"He's never been like this before."
"It's time for bed," Win remarked. Worry seeped through her voice like a watermark on fine paper. "Let's go upstairs, Beatrix?Poppy? She glanced at Merripen, who stood at once.
"But Leo's going to break my lantern," Beatrix exclaimed. "Leo, do stop, you're bending the sides!"
Since their brother was apparently beyond hearing or comprehension, Win and Merripen efficiently whisked the younger girls from the room. A questioning murmur from Merripen, and Win replied softly that she would explain in a moment.
When everyone had gone and the sounds of voices had faded from the hallway, Amelia spoke carefully.
"I saw her, too, Leo. So did Win."
Her brother didn't look at her, but his hands stilled on the lantern. After a moment he removed the slide and put it back in again. His hands were shaking. The sight of such raw misery was difficult to bear. Amelia stood and approached him. "Leo, please talk to me. Please?
"Leave me alone." He half shielded his face from her regard, palm turned outward.
"Someone has to stay with you." The room was getting colder. A tremor began at the top of Amelia's spine and worked downward.
"I'm fine." A few stunted breaths. With a titanic effort Leo lowered his hand and stared at her with strange light eyes. "I'm fine, Amelia. I just need … I want… a little time alone."
"But I want to talk about what we saw right in front of us."
"It was nothing." He was sounding calmer by the second. "It was an illusion."
"It was Laura's face. You and Win and I all saw it!"
"We all saw the same shadow." The barest hint of wry amusement edged his lips. "Come, sis, you're too rational to believe in ghosts."
"Yes, but? She was reassured by the familiar mockery in his tone. And yet she didn't like the way he kept one hand on the lamp.
"Go on," he urged gently. "As you said, it's late. You need to rest. I'll be all right."
Amelia hesitated, her arms chilled and stinging beneath the sleeves of her gown. "If you really want?
"Yes. Go on."
She did, reluctantly. A draft from somewhere seemed to rush past her as she left the room. She hadn't intended to close the door fully, but it snapped shut like the jaws of a hungry animal.
It was difficult to make herself walk away. She wanted to protect her brother from something. She just didn't know what it was. After reaching her room, Amelia changed into her favorite nightgown. The white flannel was thick and shrunken from many washings, the high collar and long sleeves textured with white-work embroidery that Win had done. The chill she had taken downstairs was slow to fade, even after she had crawled beneath the bedclothes and curled tightly into a ball. She should have thought to light a fire at the hearth. She should do it now, to make the room warmer, but the idea of climbing out of bed was not appealing in the least.
Instead she occupied her mind with thoughts of hot things; a cup of tea, a woolen shawl, a steaming bath, a flannel-wrapped brick from the hearth. Gradually warmth accumulated around her, and she relaxed enough to sleep. But it was a troubled rest. She had the impression of arguing with people in her dreams, back-and-forth conversations that made no sense. Shifting, rolling to her stomach, her side, her back, she tried to ignore the bothersome dreams.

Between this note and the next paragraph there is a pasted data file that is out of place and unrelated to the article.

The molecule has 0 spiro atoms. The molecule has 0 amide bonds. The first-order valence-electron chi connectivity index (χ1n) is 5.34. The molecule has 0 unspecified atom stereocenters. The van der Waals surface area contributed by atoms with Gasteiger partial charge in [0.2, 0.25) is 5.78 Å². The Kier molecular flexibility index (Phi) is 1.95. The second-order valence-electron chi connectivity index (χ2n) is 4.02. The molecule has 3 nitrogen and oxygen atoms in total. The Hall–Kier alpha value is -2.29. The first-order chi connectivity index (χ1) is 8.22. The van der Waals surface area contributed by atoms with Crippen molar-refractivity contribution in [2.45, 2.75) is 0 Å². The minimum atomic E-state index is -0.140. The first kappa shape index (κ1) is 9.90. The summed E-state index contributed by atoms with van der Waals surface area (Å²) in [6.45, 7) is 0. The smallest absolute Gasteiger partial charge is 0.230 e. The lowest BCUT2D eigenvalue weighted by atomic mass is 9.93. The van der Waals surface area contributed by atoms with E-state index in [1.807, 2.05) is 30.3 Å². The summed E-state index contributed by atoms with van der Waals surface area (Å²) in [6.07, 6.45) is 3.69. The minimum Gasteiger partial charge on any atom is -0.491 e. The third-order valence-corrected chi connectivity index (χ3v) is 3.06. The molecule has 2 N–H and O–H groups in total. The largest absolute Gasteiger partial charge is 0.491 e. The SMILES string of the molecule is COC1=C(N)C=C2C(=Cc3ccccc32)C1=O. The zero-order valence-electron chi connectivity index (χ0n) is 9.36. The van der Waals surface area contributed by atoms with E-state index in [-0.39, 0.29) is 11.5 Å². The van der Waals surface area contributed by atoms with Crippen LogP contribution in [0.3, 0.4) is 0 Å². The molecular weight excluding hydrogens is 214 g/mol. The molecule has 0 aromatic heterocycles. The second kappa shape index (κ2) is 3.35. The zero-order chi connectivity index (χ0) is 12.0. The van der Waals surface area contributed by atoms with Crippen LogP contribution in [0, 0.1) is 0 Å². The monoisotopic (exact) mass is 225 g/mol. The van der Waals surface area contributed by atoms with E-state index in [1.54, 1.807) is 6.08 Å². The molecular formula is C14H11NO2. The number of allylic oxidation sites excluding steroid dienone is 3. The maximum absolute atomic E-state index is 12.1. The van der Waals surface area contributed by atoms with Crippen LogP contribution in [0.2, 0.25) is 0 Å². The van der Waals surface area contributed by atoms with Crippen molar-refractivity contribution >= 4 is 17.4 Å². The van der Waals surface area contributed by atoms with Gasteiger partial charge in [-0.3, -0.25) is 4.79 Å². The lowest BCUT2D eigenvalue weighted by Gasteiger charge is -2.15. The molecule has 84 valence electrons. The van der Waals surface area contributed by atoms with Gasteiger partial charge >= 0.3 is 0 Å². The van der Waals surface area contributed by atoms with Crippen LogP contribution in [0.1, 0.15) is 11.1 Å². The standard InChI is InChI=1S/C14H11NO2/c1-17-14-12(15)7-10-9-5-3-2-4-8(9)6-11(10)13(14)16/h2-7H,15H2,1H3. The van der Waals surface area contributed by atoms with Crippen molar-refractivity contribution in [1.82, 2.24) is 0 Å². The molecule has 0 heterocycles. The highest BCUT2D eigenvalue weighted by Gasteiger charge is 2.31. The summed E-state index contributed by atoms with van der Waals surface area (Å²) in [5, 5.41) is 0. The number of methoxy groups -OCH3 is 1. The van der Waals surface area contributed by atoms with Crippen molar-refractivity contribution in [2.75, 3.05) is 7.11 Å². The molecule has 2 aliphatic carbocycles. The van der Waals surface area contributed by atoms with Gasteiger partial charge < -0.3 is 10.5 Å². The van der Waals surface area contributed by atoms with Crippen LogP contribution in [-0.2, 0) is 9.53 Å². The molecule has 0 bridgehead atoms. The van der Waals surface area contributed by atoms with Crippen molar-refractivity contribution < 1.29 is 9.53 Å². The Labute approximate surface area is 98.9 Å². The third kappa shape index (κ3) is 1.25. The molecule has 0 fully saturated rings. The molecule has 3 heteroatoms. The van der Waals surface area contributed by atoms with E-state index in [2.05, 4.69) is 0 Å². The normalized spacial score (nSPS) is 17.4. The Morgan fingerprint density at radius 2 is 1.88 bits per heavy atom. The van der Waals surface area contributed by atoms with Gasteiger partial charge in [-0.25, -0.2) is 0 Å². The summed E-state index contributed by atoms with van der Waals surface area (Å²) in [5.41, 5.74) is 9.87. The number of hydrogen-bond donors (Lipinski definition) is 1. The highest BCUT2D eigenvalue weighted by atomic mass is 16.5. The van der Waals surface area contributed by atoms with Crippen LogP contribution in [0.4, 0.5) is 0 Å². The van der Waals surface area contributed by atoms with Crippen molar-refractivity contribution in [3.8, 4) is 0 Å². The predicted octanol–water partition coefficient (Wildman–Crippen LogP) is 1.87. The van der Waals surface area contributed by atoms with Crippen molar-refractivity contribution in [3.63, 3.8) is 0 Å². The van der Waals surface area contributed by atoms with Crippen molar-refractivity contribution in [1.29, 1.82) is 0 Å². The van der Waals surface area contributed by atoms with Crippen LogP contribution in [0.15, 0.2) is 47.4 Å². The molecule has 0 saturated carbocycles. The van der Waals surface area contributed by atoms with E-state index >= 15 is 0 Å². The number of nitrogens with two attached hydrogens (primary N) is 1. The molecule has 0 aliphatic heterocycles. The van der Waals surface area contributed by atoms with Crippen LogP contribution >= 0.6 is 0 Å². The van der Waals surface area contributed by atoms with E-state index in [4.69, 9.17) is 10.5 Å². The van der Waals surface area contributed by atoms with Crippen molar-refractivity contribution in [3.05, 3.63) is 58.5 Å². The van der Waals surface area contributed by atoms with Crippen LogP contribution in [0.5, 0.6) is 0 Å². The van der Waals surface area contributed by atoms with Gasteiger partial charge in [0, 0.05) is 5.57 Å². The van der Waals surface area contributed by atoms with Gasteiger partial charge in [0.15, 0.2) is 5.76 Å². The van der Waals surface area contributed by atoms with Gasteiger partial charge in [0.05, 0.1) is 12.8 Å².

Now there were voices… Poppy's voice, actually… and no matter how she tried to ignore it, the sound persisted.
She heaved herself up on her elbows, blind and confused from the sudden awakening. Poppy was by her bed.
"What is it?" Amelia mumbled, scraping back a tangled curtain of hair from her face.
At first Poppy's face was disembodied in the darkness, but as Amelia's eyes adjusted, the rest of her became dimly visible.
"I smell smoke," Poppy said.
Such words were never used lightly, nor could they ever be dismissed without investigation. Fire was an ever-present concern no matter where one lived. It could start in any number of ways, from overturned candles, lamps, sparks that leaped from the hearth or embers from coal-burning ovens. And fire in a house this old would be nothing less than disaster.
Struggling from the bed, Amelia hunted for the slipper box near the end of the bed. She stubbed her toe, and hopped and cursed.
"Here, I'll fetch them." Poppy lifted the tin lid of the slipper box and took the shoes out, while Amelia found a shawl.
They linked arms and made their way through the dark room with the caution of elderly cats.
Reaching the top of the stairs, Amelia sniffed hard but could detect nothing other than the familiar accumulation of cleaning soap, wax, dust, and lamp oil. "I don't smell any smoke."
"Your nose isn't awake. Try again."
This time there was a definite taint of something burning. Alarm speared through her. She thought of Leo, alone with the lantern, the flame and oil… and she knew instantly what had happened.
"Merripen!" The whip-crack force of her voice caused Poppy to jump. Amelia gripped her sister's arm to steady her. "Get Merripen. Wake everyone up. Make as much noise as you can."
Poppy obeyed at once, scampering toward her siblings' bedrooms while Amelia made her way downstairs. A sullen glow came from the direction of the parlor, an ominous flickering light bleeding beneath the door.
"Leo!" She flung the door open and recoiled at a furnace blast that struck her entire body. One wall was covered in flame, rippling and curling upward in hot tentacles. Through a bitter haze of smoke, her brother's bulky form was visible on the floor. She ran to him, grasped the folds of his shirt, and tugged so hard that the cloth began to give and the seams crackled. "Leo, get up, get up now!" But Leo was insensible.